Purvis Young never attended high school, was often called an outsider artist or a street artist, and he lived a life that only intermittently surfaced on the art-world grid. But he was influenced by a number of artists – including Rembrandt, El Greco, van Gogh and Delacroix – whose works he pored over in art books in the public library.
Painted or drawn in ink on found materials as diverse as cardboard, discarded doors, orange crates, telephone bills, printed book pages and manila folders, Young’s work often concerned itself with cacophonous, urgent representations of urban strife. He lived most of his life in the Overtown section of Miami, a once-thriving community that was ravaged by the construction of an interstate highway through it in the 1960s, and he painted what he saw around him.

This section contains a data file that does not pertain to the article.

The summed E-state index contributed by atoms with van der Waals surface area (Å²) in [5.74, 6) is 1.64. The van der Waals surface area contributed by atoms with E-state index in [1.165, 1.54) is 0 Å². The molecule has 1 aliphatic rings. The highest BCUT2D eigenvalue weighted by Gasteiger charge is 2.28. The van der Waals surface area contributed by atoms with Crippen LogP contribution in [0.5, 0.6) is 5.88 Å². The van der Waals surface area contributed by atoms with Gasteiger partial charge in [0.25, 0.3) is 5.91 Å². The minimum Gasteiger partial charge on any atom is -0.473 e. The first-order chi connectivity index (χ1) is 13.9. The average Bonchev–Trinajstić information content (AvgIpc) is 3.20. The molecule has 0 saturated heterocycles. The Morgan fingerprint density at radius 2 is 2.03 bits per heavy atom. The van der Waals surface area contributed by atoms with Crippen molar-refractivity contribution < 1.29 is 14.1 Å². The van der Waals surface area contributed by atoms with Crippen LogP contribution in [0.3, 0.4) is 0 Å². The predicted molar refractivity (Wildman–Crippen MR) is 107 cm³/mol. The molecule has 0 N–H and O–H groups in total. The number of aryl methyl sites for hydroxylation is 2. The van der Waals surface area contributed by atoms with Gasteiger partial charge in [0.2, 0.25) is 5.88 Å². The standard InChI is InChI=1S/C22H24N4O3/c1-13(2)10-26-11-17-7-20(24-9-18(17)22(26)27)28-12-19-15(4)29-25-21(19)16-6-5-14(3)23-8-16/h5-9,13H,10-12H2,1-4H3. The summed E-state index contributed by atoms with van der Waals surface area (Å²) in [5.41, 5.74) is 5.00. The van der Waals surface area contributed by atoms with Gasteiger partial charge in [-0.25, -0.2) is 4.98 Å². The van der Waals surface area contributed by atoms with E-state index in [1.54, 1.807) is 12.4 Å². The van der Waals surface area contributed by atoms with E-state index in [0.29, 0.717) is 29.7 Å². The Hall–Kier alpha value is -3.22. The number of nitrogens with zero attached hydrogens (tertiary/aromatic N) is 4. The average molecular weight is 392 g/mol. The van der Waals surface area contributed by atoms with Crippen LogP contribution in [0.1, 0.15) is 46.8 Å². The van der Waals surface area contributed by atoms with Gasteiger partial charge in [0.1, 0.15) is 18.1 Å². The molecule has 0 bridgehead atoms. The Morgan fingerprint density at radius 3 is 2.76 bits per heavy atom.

He often painted images of trucks, trains and railroad tracks to suggest possibilities of escape and methods of connection between the inner city and the outer world. Indeed, there is a storytelling aspect to his paintings; they resonate with the consequences of racism, the plight of the underprivileged, the atmosphere of daily violence, the world’s pervasive hypocrisy.1
1 Bruce Weber, The New York Times (Arts section, April 24, 2010)